- Prohibits the EPA from imposing duplicative financial assurance requirements; and
- Prevents the EPA from regulating the lead content of ammunition and fishing tackle.
Native American Programs — To maintain the government’s moral and legal responsibilities to American Indians and Alaska Natives, the Bureau of Indian Affairs and Education is funded at $2.8 billion – an increase of $165 million above the fiscal year 2015 level – and the Indian Health Service is funded at $4.8 billion –an increase of $145 million.
The bill fully funds contract support costs while protecting direct services; provides funds to staff newly constructed health facilities; keeps pace with the rising costs of medical inflation; improves public safety; and makes significant investments in the operation, maintenance, and replacement of schools.
Office of Surface Mining (OSM) – The OSM is funded at $180 million in the bill – $30 million above the fiscal year 2015 enacted level. The bill creates a new $30 million program to accelerate the reclamation of abandoned mine lands to boost community redevelopment and economic growth. Further, the bill funds grants to states at $68 million, and rejects a White House proposal to hire more federal regulators to duplicate State inspections. The legislation also includes a provision to stop potentially economically damaging changes to the “stream buffer rule.”
Bureau of Land Management (BLM) – The bill contains $1.1 billion for the BLM, an increase of $30 million above the fiscal year 2015 enacted level. Within this funding, the bill provides a total of $60 million, an increase of $45 million above the fiscal year 2015 level, to implement and monitor sage-grouse conservation plans.
The bill blocks proposals by the President that would hamper economic prosperity, including a plan to impede the growth of sustainable American energy by increasing oil and gas inspection fees, and a proposal to increase financial burdens on ranchers by hiking fees for grazing on federal land.
National Park Service (NPS) – The legislation contains $2.7 billion for the NPS, an increase of $53 million above the fiscal year 2015 level. Within this funding, the bill provides $52 million in targeted increases for park operations and maintenance to help reduce the maintenance backlog.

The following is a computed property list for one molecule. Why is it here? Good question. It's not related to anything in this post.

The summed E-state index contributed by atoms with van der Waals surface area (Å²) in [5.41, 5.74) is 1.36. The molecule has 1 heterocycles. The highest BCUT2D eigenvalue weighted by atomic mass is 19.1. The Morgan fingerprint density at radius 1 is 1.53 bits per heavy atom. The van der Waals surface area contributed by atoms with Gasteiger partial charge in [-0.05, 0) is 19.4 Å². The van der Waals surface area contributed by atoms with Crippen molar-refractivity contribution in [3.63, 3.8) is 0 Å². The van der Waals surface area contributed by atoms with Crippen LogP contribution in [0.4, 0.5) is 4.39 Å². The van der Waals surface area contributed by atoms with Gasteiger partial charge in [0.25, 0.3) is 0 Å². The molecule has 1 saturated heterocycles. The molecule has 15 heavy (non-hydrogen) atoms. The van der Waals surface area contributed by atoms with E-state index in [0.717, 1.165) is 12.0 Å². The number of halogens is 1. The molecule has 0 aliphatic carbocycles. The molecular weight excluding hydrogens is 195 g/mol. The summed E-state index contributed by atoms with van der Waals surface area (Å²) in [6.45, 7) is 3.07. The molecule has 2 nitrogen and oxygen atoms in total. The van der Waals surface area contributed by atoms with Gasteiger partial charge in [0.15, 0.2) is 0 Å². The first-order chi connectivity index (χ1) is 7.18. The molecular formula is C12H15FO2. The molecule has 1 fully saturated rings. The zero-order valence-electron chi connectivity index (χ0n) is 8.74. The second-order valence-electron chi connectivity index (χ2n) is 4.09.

U.S. Forest Service – The bill includes $5 billion for the Forest Service, which is $13 million below the fiscal year 2015 enacted level. More than half of this funding is targeted to wildland fire prevention and suppression. The bill also includes a provision prohibiting the Forest Service or BLM from issuing new closures of public lands to hunting and recreational shooting, except in the case of public safety.
U.S. Fish and Wildlife Service (FWS) – The FWS is funded at $1.4 billion in the bill, which is $8 million below the fiscal year 2015 enacted level. Within this amount, the legislation prioritizes funding for programs such as those to conserve sage-grouse, to reduce the delisting backlog for recovered species, to fight invasive species, to prevent illegal wildlife trafficking, and to prevent the closure of fish hatcheries. The bill continues a one-year delay on any further Endangered Species Act rulemaking for the sage-grouse.
U.S. Geological Survey (USGS) – The bill includes $1.05 billion for the USGS, equal to the fiscal year 2015 enacted level. Within this amount, the bill prioritizes funding for programs dealing with natural hazards, streamgages, the groundwater monitoring network, mapping activities, and the earthquake early warning system, including the requested funds for “LandSat 9.”
Smithsonian Institution – The Smithsonian Institution is funded at $820 million in the bill, equal to the fiscal year 2015 enacted level.
National Endowments for the Arts and Humanities – The bill includes $146 million for each of the endowments, equal to the fiscal year 2015 enacted level.
Eisenhower Memorial Commission – The bill provides no funding for the Eisenhower Memorial Commission, extends the authority to build on the present site, and requires that all construction funds be appropriated before construction begins.
For the subcommittee draft text of the legislation, please visit: /UploadedFiles/BILLS-114HR-SC-AP-FY2016-Interior-SubcommitteeDraft.pdf